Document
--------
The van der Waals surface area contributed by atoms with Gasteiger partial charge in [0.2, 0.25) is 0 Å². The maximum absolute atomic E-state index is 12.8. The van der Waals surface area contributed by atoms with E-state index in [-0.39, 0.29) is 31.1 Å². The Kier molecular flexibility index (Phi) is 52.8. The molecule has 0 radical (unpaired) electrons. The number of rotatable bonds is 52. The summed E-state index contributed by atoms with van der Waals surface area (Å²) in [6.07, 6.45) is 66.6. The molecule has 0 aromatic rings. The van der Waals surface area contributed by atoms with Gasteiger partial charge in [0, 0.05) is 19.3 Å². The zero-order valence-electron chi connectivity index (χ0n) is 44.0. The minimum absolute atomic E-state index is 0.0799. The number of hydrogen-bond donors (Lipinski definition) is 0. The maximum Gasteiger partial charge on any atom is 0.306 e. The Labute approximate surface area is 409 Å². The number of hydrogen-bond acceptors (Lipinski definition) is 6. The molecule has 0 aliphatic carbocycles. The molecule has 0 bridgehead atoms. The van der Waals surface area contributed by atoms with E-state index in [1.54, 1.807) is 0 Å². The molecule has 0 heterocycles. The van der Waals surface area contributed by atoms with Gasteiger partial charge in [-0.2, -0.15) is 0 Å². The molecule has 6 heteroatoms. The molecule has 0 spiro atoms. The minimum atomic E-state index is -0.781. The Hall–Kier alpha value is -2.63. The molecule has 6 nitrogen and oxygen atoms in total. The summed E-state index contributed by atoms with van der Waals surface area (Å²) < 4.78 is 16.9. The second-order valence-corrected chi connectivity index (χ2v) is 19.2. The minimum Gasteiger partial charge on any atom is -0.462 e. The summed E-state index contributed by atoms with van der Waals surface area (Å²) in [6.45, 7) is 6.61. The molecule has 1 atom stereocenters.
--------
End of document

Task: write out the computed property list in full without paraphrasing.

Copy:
The van der Waals surface area contributed by atoms with Gasteiger partial charge in [0.2, 0.25) is 0 Å². The maximum absolute atomic E-state index is 12.8. The van der Waals surface area contributed by atoms with E-state index in [-0.39, 0.29) is 31.1 Å². The Kier molecular flexibility index (Phi) is 52.8. The molecule has 0 radical (unpaired) electrons. The number of rotatable bonds is 52. The summed E-state index contributed by atoms with van der Waals surface area (Å²) in [6.07, 6.45) is 66.6. The molecule has 0 aromatic rings. The van der Waals surface area contributed by atoms with Gasteiger partial charge in [0, 0.05) is 19.3 Å². The zero-order valence-electron chi connectivity index (χ0n) is 44.0. The minimum absolute atomic E-state index is 0.0799. The number of hydrogen-bond donors (Lipinski definition) is 0. The maximum Gasteiger partial charge on any atom is 0.306 e. The Labute approximate surface area is 409 Å². The number of hydrogen-bond acceptors (Lipinski definition) is 6. The molecule has 0 aliphatic carbocycles. The molecule has 0 bridgehead atoms. The van der Waals surface area contributed by atoms with E-state index in [1.54, 1.807) is 0 Å². The molecule has 0 heterocycles. The van der Waals surface area contributed by atoms with Gasteiger partial charge in [-0.2, -0.15) is 0 Å². The molecule has 6 heteroatoms. The molecule has 0 spiro atoms. The minimum atomic E-state index is -0.781. The Hall–Kier alpha value is -2.63. The molecule has 6 nitrogen and oxygen atoms in total. The summed E-state index contributed by atoms with van der Waals surface area (Å²) < 4.78 is 16.9. The second-order valence-corrected chi connectivity index (χ2v) is 19.2. The minimum Gasteiger partial charge on any atom is -0.462 e. The summed E-state index contributed by atoms with van der Waals surface area (Å²) in [6.45, 7) is 6.61. The molecule has 1 atom stereocenters.